I've been revisiting Greil Marcus's Lipstick Traces lately, & thinking about one of my fantasy jobs – music journalism. Fantasy, that is, because aside from all the logistical business of swapping one career for another, it's pretty damned difficult to intellectually retool oneself at my advanced age. Once upon a time – back when I was in high school & an undergraduate, I'd have dropped everything for a gig reviewing records and concerts. Now, I'm not so sure that even if such an opportunity offered itself I'd take it.
For one thing, I don't think I have the kind of concentrated listening attention span I used to. I probably listen to more or less as much music as I did back in the day, but I'm not sure I listen to it as closely as I once did, or respond to it as deeply. I'm still capable of hearing a song or composition that I want to listen to over & over, & proceeding to play it repeatedly. But I have much less patience with the pieces that don't somehow catch my attention in the 1st or 2nd hearing. Maybe that means my tastes are more refined – that I'm able more immediately to separate the wheat from the chaff. Maybe it means that my musical palate is somewhat more blunted than it once was, so that it takes more & more stimulation to rouse it (make the vindaloo hotter & hotter, please).
But heaven knows music writing out there could use some help, if the books I've been dipping in are any indication. Lipstick Traces remains spirited & exciting, but I really have very little patience for what happens when Marcus starts writing about particular songs or particular musical moments: instead of describing or analyzing in any systematic manner what's going on in a given song, he spirals off in fugues of free association, essentially telling us what chains of thought the song is giving rise to in his head.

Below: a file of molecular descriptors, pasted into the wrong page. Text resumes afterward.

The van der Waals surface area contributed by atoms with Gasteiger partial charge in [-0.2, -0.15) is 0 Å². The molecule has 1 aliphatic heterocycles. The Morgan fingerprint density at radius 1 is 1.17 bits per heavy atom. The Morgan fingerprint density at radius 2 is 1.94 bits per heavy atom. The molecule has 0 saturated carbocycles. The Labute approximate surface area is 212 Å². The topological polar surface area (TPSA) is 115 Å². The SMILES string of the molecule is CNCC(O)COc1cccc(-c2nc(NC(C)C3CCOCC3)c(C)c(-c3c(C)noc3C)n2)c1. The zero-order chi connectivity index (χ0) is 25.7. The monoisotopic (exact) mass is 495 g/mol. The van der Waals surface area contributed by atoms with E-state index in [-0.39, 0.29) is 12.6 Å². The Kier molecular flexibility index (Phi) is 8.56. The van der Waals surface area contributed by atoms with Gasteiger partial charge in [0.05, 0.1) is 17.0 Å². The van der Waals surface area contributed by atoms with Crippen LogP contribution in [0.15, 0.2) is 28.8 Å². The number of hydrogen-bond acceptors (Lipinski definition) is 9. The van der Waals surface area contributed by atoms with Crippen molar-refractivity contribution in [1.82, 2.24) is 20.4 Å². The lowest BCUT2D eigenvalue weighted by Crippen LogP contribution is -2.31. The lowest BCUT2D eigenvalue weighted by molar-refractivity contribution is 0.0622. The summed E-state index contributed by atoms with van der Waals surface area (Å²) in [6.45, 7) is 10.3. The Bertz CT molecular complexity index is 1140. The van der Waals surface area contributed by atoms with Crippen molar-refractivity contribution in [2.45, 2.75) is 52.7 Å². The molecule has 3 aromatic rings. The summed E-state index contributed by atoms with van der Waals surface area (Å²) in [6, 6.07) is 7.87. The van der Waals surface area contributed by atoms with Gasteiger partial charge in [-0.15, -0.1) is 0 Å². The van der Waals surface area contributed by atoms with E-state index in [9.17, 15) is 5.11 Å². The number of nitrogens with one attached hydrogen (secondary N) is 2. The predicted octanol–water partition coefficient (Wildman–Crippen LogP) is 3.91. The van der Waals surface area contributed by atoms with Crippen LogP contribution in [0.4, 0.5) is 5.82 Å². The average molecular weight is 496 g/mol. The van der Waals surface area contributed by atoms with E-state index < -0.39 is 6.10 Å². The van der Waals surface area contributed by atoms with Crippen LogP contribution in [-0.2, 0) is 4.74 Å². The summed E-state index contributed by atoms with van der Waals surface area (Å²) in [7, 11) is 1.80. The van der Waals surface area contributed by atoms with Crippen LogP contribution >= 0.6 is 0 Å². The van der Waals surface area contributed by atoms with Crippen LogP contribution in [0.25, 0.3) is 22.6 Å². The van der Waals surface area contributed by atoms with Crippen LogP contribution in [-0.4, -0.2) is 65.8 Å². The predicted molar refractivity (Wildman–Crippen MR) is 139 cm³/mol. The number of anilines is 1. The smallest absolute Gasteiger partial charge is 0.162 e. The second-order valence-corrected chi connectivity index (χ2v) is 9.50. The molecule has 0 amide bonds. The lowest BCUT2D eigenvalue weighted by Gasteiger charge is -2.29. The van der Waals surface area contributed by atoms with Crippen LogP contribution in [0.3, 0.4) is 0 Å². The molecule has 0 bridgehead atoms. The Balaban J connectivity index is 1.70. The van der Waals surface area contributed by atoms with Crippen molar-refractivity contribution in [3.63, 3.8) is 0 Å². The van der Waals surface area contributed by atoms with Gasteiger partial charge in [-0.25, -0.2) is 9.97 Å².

Jon Savage's England's Dreaming: Anarchy, Sex Pistols, Punk Rock, and Beyond, which I've also picked up, is the kind of day-by-day history only an obsessive-compulsive fan & archivist could write – and only an obsessive-compulsive fan & archivist could really enjoy. It's nice that what every member of the first lineup of the Pistols were up to any given week has been recorded, but it's not exactly enjoyable reading for the non-completist. (Hey, maybe that's it! – I'm just not a completist anymore.)
Simon Reynolds's Rip It Up and Start Again: Postpunk 1978-1984 is the closest to what I'd see myself as writing: a roughly chronologically organized history of the second generation of punk music, with some decent descriptions & analysis of the music itself, profiles of crucial players (many of them far from famous), and a solid sense of how aesthetic form was influenced by social and political forces. Thus far, alas, it's a bit on the bland side, and (like Alex Ross's The Rest Is Noise) rather too broad in its scope to pay enough attention to any given moment. I guess that's the drawback of writing broad-stroke history – even if 400 pages for 5 years isn't exactly a thumbnail sketch. Most irritating moment: looking for bibliography/discography/reference notes at the end of the book (they weren't there), only to be told that I could find them by shlepping over to Reynolds's website (www.simonreynolds.net). I expected better from you, Penguin Books.
update: www.simonreynolds.net is now one of those "you could own this site" sites; the notes are here, however, on one of Reynolds's rather interesting blogs.